Charlotte arrived by stage coach which stopped at the George Inn. Local historians are keen to point out how she used her visit to great effect in collecting impressions for her famously passionate novel, published a couple of years later. In Chapter 11 we find Jane newly arrived and waiting nervously in The George to meet her new employer; the dashing Mr. R.
" A new chapter in a novel is something like a new scene in a play; and when I draw up the curtain this time, reader, you must fancy you see a room in the George Inn at Millcote, with such large figured papering on the walls as inn rooms have; such a carpet, such furniture, such ornaments on the mantelpiece, such prints, including a portrait of George the Third, and another of the Prince of Wales, and a representation of the death of Wolfe. All this is visible to you by the light of an oil lamp hanging from the ceiling, and by that of an excellent fire, near which I sit in my cloak and bonnet; my muff and umbrella lie on the table, and I am warming away the numbness and chill contracted by sixteen hours’ exposure to the rawness of an October day… ":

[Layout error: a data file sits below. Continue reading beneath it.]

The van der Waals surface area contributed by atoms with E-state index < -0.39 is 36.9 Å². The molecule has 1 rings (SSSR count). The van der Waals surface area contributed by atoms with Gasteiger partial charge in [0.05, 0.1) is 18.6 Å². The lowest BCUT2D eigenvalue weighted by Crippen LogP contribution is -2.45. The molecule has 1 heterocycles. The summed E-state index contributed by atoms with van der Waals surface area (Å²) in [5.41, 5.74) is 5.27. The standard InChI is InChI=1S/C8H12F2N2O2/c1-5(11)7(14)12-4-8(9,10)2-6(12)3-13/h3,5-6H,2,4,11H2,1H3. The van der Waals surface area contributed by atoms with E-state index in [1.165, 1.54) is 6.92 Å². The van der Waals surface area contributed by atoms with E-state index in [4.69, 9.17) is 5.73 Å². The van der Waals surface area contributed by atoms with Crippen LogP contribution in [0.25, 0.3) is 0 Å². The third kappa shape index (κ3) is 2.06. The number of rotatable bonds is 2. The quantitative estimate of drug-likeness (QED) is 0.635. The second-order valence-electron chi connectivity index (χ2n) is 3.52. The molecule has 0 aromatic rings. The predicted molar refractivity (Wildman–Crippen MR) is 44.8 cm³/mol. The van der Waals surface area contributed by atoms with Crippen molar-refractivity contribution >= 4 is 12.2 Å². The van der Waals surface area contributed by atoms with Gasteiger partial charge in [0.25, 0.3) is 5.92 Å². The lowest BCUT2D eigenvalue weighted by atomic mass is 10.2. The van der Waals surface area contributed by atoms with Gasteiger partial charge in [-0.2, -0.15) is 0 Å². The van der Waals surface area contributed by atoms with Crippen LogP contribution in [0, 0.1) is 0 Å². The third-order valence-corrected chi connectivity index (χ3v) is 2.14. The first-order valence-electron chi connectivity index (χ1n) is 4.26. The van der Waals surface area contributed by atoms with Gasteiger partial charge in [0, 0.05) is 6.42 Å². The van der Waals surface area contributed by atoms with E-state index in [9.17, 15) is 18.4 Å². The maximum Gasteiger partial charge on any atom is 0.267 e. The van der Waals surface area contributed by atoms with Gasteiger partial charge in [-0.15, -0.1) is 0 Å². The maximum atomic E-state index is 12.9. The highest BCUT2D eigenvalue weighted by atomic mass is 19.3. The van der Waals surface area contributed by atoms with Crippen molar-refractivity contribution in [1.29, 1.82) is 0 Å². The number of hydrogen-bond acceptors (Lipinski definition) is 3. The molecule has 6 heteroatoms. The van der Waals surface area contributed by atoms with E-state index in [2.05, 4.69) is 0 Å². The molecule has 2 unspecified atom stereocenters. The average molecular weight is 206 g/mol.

It was on one of the tombstones in the graveyard of St. Michael’s Church that Charlotte saw the local family name ’Eyre’ which she chose to adopt for her heroine. During her stay she took the opportunity to explore, walking on the moors and visiting many of the houses scattered around the area. One of these houses, the crenellated North Lees, is said to be the model for Thorn Field Hall, home of Mr. Rochester and the place where he and Jane fell in love. The George Inn which still stands on the main street has been welcoming travellers for over 500 years, first as an alehouse, and, since 1770, as an inn. homesteadbb.free-online.co.uk/derbys